This, to many Traditionalists, is bloody annoying. You see, the argument between Traditionalists and Progressives used to be so simple: traditional teaching = teach knowledge; progressive teaching = teach skills. Now it’s all being muddied with Progressives backtracking on all this ‘skills’ stuff and claiming that they don’t have a problem with knowledge. But, according to the writer, they can’t really be in favour of knowledge if they are against testing it, or, teaching an awful lot of it. If you’re against testing the amount of knowledge a kid has in their brainbox, or, want them to solve imaginative problems that will make them use and strengthen their understanding of the knowledge, then, you’re nothing more than a Progressive in a Traditionalist’s tunic.

I suddenly began to feel queasy. It wasn’t the fact that I’d taken ibuprofen on an empty stomach or that I’d lost sight of the wee bucket. It also wasn’t because I disagreed with the blog. It was because I was questioning my own mind. I thought I’d always maintained a nuanced balance regarding what I considered to be important in education. A subtle blend of the traditional and the progressive. But was I kidding myself? Had I, in fact, changed my stance and become more traditional? And if so, why was that? Had I seen the light? Or had I simply conformed, been beaten down by the curriculum, the tests, the tedious battles on Twitter between the two armies that tend to, in my opinion, be won by the Traditionalists only because they have the energy to keep on going when everyone else has gone to bed?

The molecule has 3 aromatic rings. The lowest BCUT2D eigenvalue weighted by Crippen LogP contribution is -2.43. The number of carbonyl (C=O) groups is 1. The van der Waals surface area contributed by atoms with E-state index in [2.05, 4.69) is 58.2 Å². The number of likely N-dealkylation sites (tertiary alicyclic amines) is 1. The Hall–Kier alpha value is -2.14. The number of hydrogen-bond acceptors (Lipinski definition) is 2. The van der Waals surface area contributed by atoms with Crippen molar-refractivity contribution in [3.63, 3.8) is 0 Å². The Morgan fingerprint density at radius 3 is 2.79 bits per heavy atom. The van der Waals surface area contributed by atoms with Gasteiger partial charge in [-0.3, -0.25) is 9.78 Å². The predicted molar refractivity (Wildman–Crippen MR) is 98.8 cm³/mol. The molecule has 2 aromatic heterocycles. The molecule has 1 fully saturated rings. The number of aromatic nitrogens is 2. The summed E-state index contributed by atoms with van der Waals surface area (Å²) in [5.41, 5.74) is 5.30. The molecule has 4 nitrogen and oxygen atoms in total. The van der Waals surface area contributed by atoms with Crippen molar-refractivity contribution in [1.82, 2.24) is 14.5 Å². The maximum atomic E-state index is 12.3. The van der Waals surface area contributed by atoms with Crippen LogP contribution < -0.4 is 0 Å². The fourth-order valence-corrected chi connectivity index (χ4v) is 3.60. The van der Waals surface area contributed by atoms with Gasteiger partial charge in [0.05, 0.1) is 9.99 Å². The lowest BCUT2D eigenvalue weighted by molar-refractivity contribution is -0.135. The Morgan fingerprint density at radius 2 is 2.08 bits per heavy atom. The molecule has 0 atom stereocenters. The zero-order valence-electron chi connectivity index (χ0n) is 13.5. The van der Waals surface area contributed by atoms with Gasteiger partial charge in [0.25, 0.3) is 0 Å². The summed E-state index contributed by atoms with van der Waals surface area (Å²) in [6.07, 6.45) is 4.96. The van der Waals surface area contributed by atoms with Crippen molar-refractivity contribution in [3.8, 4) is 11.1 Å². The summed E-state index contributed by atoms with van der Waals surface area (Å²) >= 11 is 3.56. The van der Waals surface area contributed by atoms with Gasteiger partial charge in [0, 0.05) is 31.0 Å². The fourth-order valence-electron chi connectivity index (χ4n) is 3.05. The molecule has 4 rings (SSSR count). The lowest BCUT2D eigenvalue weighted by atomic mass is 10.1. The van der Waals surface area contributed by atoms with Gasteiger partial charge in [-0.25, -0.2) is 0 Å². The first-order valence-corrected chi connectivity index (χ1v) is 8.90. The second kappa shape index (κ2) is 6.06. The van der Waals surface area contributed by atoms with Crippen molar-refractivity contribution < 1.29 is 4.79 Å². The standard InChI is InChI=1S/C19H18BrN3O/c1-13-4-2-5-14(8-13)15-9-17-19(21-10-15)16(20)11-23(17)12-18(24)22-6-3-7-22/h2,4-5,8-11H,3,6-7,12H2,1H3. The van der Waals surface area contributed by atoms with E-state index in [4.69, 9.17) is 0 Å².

When confronted with change in physical form, as I was now (would I ever walk again?), I could consciously adjust my thinking (forget my holiday to climb Everest, I need to save up for a Stanner Stair Lift). But when ideological and educational reforms surround me, am I unable to consciously adapt? Or do they warp my thinking until I have convinced myself that not only was I right before, but I am also right now?